Gendered violence is not a special type of torture used only in war. Its roots are well established in peacetime. This article discusses parallels between the patterns of everyday domination and aggression during times of peace and war. Further, it discusses how metaphors and acts of rape in peacetime are transformed into symbols and acts of rape for wartime purposes. During peacetime the individual body, especially its essence--sexuality and reproduction--becomes the symbol of everyday domination and aggression. Wartime transforms individual bodies into social bodies as seen, for example, in genocidal rapes or ethnic cleansing, which are thought to purify the bloodlines. Then, institutions--that is, medical, religious, and government establishments--further reinforce the wartime process by manipulating the individual/social body into the body politic by controlling and defining "human life" and using political rapes to entice military action by the West. The final transformation (at the war's conclusion) is the reformation of the social body back into the individual body, making the individual body once again the focus of dominance and aggression as the acceptable social "order."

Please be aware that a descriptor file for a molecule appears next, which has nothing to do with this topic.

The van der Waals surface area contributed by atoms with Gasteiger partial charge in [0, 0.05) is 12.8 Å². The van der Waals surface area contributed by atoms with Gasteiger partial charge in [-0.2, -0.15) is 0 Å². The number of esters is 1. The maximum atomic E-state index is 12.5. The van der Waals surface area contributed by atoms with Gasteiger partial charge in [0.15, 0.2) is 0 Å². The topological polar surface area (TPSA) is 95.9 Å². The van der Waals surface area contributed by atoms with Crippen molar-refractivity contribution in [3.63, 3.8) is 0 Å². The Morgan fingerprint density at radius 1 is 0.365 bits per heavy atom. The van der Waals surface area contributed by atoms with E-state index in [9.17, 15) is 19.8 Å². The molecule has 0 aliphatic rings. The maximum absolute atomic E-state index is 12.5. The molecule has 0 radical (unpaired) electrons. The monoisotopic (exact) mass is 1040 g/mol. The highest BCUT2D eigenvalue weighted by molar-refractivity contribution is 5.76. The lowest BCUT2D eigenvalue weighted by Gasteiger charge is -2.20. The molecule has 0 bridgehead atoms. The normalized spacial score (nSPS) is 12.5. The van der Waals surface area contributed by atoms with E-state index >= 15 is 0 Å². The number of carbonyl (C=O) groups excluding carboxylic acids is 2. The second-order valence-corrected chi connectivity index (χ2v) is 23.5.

Topics: Armed Conflict, Ethnic/Communal Wars, Gender, Gender-Based Violence, Religion, Sexual Violence, Rape, SV against women, Sexuality, Torture, Sexual Torture Regions: Europe, Balkans, Eastern Europe Countries: Bosnia & Herzegovina, Croatia

Year: 1998

Women and War: Militarism, Bodies, and the Practice of Gender

Citation:

Riley, Robin L. 2008. “Women and War: Militarism, Bodies, and the Practice of Gender.” Sociology Compass 2 (4): 1192-1208. 

Author: Robin L. Riley

Abstract: